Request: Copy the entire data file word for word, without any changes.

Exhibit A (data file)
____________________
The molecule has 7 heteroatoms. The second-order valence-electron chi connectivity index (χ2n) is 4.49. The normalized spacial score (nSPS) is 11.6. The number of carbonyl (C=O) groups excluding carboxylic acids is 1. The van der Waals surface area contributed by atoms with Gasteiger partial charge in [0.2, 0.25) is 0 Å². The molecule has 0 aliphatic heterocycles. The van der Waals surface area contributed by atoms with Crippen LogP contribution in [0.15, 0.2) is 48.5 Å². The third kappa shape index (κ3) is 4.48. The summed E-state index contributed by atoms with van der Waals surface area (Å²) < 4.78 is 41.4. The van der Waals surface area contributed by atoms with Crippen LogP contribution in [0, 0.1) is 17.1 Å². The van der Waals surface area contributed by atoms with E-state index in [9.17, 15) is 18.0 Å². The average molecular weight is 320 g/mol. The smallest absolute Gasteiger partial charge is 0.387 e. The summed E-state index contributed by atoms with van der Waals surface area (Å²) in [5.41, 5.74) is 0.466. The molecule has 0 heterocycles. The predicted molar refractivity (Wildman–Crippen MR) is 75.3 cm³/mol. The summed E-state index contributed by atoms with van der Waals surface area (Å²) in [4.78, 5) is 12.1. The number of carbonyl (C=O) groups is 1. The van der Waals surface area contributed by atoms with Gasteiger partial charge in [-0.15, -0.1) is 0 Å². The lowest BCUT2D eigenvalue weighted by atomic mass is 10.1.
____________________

The molecule has 7 heteroatoms. The second-order valence-electron chi connectivity index (χ2n) is 4.49. The normalized spacial score (nSPS) is 11.6. The number of carbonyl (C=O) groups excluding carboxylic acids is 1. The van der Waals surface area contributed by atoms with Gasteiger partial charge in [0.2, 0.25) is 0 Å². The molecule has 0 aliphatic heterocycles. The van der Waals surface area contributed by atoms with Crippen LogP contribution in [0.15, 0.2) is 48.5 Å². The third kappa shape index (κ3) is 4.48. The summed E-state index contributed by atoms with van der Waals surface area (Å²) < 4.78 is 41.4. The van der Waals surface area contributed by atoms with Crippen LogP contribution in [0, 0.1) is 17.1 Å². The van der Waals surface area contributed by atoms with E-state index in [9.17, 15) is 18.0 Å². The average molecular weight is 320 g/mol. The smallest absolute Gasteiger partial charge is 0.387 e. The summed E-state index contributed by atoms with van der Waals surface area (Å²) in [5.41, 5.74) is 0.466. The molecule has 0 heterocycles. The predicted molar refractivity (Wildman–Crippen MR) is 75.3 cm³/mol. The summed E-state index contributed by atoms with van der Waals surface area (Å²) in [4.78, 5) is 12.1. The number of carbonyl (C=O) groups is 1. The van der Waals surface area contributed by atoms with Gasteiger partial charge in [-0.15, -0.1) is 0 Å². The lowest BCUT2D eigenvalue weighted by atomic mass is 10.1.